For homeowners looking to sell for the first time, the process can seem overwhelming. Local real estate agents addressed some of the key questions new homesellers often ask.
How long until the house is sold?
Sheryl Bentley, a real estate agent with Ebby Halliday Realtors, said her typical response to this common question is “it just depends.” Many factors, like the size, price and location, come into play for how quickly a house may sell.
“If it’s a $300,000 (house) — it’s going to take longer to sell than it is for a $100,000 house,” Bentley said.
With the current state of Grayson County’s housing market geared for sellers, Sheri Quinlan, a Realtor with Vincent Realty Group, said the local market is hot and houses are typically selling fast.
Pam Harper, a real estate agent with Century 21 Dean Gilbert Realtors, said even though it is a hot market, sellers are not guaranteed the same results. Some houses sell within just a few days while for others it could take months. The location as well as what the house offers are key factors.
“Everybody wants a three bedroom, two bath, two-car garage, and they want it for a certain price range,” Harper said. “If you’re priced correctly, you’re probably going to have multiple offers, and you’re probably going to be able to sell it very quickly.”
What’s the first step in getting a house ready to sell?
The first step is making the house presentable, so clean, de-clutter and make minor repairs. Quinlan said this also involves putting away personal items so potential buyers have a better opportunity to project their own ideas for a space.
“They’re wanting to make that home theirs and so if you have family pictures and things like that around, it kind of puts like a bad taste in their mouths,” Quinlan said. “When they come in to see a house, they want to imagine themselves living there.”
Bentley said this is the time to conduct a deep cleaning and make the outside presentable as well by planting some flowers.
How is a house priced?
Bentley said real estate agents conduct a comparative market analysis for the property and suggest a listing price to the sellers. Quinlan said the analysis examines the neighborhood, average square footage and the average price range of that area.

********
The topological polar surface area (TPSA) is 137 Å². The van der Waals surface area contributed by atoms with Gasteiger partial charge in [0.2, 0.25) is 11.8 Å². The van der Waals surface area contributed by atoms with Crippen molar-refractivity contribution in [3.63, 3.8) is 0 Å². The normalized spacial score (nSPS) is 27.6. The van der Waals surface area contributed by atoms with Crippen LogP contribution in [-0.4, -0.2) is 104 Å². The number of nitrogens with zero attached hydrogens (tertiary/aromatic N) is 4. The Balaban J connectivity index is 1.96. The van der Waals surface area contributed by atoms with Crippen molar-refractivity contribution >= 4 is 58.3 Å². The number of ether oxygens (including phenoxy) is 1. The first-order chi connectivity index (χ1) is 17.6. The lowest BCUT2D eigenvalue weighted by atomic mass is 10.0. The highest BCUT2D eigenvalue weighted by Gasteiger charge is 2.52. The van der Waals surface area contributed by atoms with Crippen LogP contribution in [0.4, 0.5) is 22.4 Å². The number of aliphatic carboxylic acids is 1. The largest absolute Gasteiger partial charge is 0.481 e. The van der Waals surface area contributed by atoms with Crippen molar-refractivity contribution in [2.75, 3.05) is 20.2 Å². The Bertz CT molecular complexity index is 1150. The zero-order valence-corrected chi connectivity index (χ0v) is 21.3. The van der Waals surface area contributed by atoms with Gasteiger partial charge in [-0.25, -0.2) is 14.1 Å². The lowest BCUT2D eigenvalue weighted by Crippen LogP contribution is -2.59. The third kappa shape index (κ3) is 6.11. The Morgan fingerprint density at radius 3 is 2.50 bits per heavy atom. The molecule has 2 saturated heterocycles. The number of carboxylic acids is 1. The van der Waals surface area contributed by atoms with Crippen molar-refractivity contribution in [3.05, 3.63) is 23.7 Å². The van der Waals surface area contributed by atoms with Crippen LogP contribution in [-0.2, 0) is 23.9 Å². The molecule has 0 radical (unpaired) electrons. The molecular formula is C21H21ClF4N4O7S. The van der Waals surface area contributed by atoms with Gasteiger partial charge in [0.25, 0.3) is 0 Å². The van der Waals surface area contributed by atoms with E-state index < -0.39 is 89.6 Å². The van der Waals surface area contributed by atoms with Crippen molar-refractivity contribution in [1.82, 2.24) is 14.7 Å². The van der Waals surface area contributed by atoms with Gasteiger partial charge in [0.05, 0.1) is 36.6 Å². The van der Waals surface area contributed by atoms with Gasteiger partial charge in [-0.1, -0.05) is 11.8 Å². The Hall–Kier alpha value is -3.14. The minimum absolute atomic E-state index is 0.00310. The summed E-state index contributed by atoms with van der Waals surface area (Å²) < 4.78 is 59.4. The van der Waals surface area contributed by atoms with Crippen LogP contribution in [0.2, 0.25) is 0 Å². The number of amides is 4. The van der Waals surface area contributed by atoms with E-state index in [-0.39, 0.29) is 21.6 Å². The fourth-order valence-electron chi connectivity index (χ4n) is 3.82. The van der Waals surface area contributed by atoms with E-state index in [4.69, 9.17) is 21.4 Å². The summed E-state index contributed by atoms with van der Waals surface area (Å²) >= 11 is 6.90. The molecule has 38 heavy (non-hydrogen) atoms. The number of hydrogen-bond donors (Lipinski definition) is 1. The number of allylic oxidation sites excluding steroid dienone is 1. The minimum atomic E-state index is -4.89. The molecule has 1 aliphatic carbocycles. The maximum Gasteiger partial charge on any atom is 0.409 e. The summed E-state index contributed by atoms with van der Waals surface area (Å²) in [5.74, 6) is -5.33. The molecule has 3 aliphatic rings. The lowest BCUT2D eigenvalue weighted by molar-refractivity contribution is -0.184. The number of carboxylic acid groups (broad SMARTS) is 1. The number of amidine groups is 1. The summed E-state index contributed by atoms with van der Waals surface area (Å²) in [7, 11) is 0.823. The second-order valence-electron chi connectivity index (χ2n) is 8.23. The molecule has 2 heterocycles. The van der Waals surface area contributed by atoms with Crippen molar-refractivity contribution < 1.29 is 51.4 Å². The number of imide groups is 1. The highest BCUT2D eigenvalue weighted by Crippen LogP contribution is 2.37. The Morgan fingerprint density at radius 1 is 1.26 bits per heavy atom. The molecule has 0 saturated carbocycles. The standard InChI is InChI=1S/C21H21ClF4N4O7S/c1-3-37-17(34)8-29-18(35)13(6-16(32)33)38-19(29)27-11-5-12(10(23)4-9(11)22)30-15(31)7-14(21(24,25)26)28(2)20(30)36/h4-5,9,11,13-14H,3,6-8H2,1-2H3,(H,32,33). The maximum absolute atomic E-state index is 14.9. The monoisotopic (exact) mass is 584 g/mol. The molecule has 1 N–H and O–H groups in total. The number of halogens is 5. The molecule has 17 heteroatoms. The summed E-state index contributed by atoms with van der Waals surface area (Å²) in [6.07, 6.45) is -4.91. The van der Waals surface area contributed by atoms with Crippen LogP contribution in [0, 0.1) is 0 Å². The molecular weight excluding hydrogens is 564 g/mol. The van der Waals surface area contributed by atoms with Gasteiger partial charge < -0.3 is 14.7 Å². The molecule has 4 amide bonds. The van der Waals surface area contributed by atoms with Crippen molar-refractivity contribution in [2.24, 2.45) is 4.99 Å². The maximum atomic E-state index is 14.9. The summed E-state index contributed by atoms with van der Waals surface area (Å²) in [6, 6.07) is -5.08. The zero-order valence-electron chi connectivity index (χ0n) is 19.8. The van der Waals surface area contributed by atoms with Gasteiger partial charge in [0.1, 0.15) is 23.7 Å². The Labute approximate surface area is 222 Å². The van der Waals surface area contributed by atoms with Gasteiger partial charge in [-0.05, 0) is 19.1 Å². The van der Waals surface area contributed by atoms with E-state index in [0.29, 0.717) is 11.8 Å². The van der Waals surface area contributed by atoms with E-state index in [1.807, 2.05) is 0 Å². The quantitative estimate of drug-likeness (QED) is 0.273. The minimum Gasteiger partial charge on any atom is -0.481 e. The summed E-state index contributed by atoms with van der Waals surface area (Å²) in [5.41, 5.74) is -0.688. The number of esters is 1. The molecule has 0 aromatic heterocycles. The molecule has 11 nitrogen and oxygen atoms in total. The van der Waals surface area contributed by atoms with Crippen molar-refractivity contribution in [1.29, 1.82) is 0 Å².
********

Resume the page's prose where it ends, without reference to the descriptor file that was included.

Harper noted that agents see what recently sold in the same neighborhood and for what price, and that factors into pricing a house. A comparison range is created, and she said the price suggestion usually comes somewhere in between.
“I find some properties through our multiple listing service that are sold recently and that are comparable,” Harper said. “And by that I mean they’ve got about the same square footage, about the same age, same amenities — we try to find that.”
What if the seller wants to go higher?
“That’s fine — we can do it for seven days, but if we have no showings, we’re going to have to reduce,” Bentley said.
Quinlan said Realtors work for their clients, so they will follow the wishes of the sellers and price the house at what they want. But if the house isn’t getting much attention, as far showings, the agents might start suggesting to lower the price.
“We might say, ‘Hey, let’s start out there, we’ll try it and if you don’t get anybody looking, then how about we drop it down a little bit,’” Quinlan said. “We’re there to please our clients.”
What should sellers disclose about a property?
Sellers should disclose anything they’re aware of that’s wrong with the property, Quinlan said. So if there’s lead-based paint, problems with the plumbing or foundation, all of this needs to be disclosed. Quinlan said agents have a checklist of questions where the sellers can indicate the problems they know about or have no knowledge of.
Harper said that checklist is usually one issued by the state, and it lists all the systems of the house. The document also has a section where sellers can list the repairs they have made to the house and the utilities they use.
“The main thing is if you have any defects, you need to list those,” Harper said. “The house is inspected when it’s under contract. The inspector is going to find all of that stuff, so you might as well be forthcoming.”
How should sellers handle low-ball offers?
“They can either counter back or they can just not accept the offer at all,” Bentley said. “I usually recommend they counter back.”
Quinlan said agents present every offer to their clients even if the agents feel it’s too low or not fair. She noted some sellers may feel offended by the low offer and won’t make a counter. Others try to negotiate and come back with a counter offer.
“If it’s really, really low, I’ve seen where people just don’t want to even deal with that person,” Quinlan said. “I think it depends on how bad they want to sell their house. Right now in Grayson County, our real estate market is very good, there are multiple offers going on with homes.”
Quinlan noted that the market is a sellers market, so houses in certain prices ranges are often receiving multiple offers. So it’s not uncommon for sellers to get the full asking price.
What stays with the house?
“Basically anything that is built-in or permanently attached to the structure is supposed to stay,” Harper said.
So window treatments, built-in appliances and landscaping stay with the property. Harper said sellers can take some of these items but they must be excluded in the contract. Bentley noted the refrigerator and washer dryer do not stay unless these items are negotiated. Harper also said flat screen TV brackets and wiring were recently designated to stay with the property.